I didn’t want to be begged, it wasn’t my intention, and truthfully I have a rule about counteroffers, and accepting one from someone I don’t trust would definitely go against that rule. However, a true sales leader or visionary would not let their ego get ahead of the success of the company. Salespeople with documented success are hard to come by, you don’t let them walk without discussing the whys or being open to seeing your part in it.
I left him because insecurity is not a trait that I value. My best mentors have all been men, including my current leader. I’ve gravitated to the amount of leverage that men are able to drive in companies without appearing overly emotional, since many of us women get a bad wrap and unfortunately I haven’t had great success with female bosses. I say that because my male mentors were all very confident. Their belief in their own backgrounds allowed them to push me to grow and focus on my career without feeling as though it would diminish their ability.
Marshall’s insecurity was consistently exhibited. Whether it was bad mouthing previous/current employees and leaders or confronting me for having a recorded conversation in which he felt a colleague and I were “talking about him”. That day felt like a high school lunch room conversation with the petulant teachers pet and stuck out in my mind as behavior unbecoming a true leader. It was additional confirmation that I needed to seek another environment.
I left Marshall because his ambition was eclipsing his aptitude. Sure, he was smart but he wasn’t smart enough to realize that you can’t do everything yourself and that surrounding yourself with people who are afraid to challenge you doesn’t mean you are creating a collaborative environment. Rigid ambition motivated purely by the need for power is damaging to everyone and everything it touches.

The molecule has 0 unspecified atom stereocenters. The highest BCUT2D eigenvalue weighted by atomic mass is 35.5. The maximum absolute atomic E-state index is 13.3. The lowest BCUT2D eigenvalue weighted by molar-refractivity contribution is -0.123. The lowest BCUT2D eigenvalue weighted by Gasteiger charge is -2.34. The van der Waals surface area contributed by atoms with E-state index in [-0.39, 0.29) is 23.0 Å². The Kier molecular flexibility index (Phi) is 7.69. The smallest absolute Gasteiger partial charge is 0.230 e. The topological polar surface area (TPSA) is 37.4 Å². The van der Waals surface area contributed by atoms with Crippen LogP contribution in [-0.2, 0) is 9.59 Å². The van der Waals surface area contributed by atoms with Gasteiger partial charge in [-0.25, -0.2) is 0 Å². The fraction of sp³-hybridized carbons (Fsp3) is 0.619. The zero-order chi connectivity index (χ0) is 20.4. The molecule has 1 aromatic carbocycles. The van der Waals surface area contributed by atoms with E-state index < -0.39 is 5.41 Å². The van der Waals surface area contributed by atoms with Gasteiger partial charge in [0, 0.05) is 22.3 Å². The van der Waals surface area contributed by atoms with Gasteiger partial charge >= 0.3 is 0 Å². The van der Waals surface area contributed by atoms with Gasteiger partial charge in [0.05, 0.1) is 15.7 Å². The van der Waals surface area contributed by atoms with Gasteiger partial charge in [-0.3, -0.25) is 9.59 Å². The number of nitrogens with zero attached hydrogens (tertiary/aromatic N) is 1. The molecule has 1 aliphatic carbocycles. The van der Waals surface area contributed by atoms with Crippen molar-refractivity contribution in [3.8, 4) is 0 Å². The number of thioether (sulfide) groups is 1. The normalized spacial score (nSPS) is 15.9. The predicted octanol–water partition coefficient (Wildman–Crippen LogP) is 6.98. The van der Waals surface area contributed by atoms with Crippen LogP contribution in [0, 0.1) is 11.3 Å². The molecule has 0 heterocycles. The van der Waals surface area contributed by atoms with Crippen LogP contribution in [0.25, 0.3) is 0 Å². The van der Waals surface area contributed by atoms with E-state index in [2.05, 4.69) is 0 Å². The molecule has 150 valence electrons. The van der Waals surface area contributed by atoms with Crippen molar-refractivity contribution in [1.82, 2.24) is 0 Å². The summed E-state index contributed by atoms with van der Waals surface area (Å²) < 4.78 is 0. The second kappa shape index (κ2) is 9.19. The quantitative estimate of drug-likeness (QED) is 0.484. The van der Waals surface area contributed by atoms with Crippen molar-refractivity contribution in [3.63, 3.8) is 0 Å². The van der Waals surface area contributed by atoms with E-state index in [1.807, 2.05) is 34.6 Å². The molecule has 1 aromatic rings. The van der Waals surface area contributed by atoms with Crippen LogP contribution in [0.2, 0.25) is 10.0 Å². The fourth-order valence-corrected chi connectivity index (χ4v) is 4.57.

The above paragraphs all include “I left him” because at the end of the day my clients, success, and paycheck were not enough to trump the fact that working for Marshall was teaching me more negative than positive. I COULD work for him but I WOULDN’T. I would not give him the satisfaction of claiming my success as a result of his leadership. I had no interest in confirming his management style as relevant to someone with my level of talent and self-directed abilities. Additionally, I didn’t respect his lack of first hand sales knowledge and unwillingness to admit it.
For those who may think so, I’m not sour grapes over the situation. My feet landed on solid ground and I walked away on my terms but, more than that, I’m grateful to Marshall. He confirmed that my career and personal growth should be my greatest priority (as was his) and that WHO I work for/with is just as important as where I work and what I’m doing. I made a mature decision and in doing so proved that while money is important it isn’t my sole motivation and that the risk I was willing to take would be the type of thing that will make me a great entrepreneur in the future.
Without changing the title of this piece, I’ll admit that I could be wrong in throwing out the old cliché. Maybe people do leave companies but only because of the environment created by the people who lead them.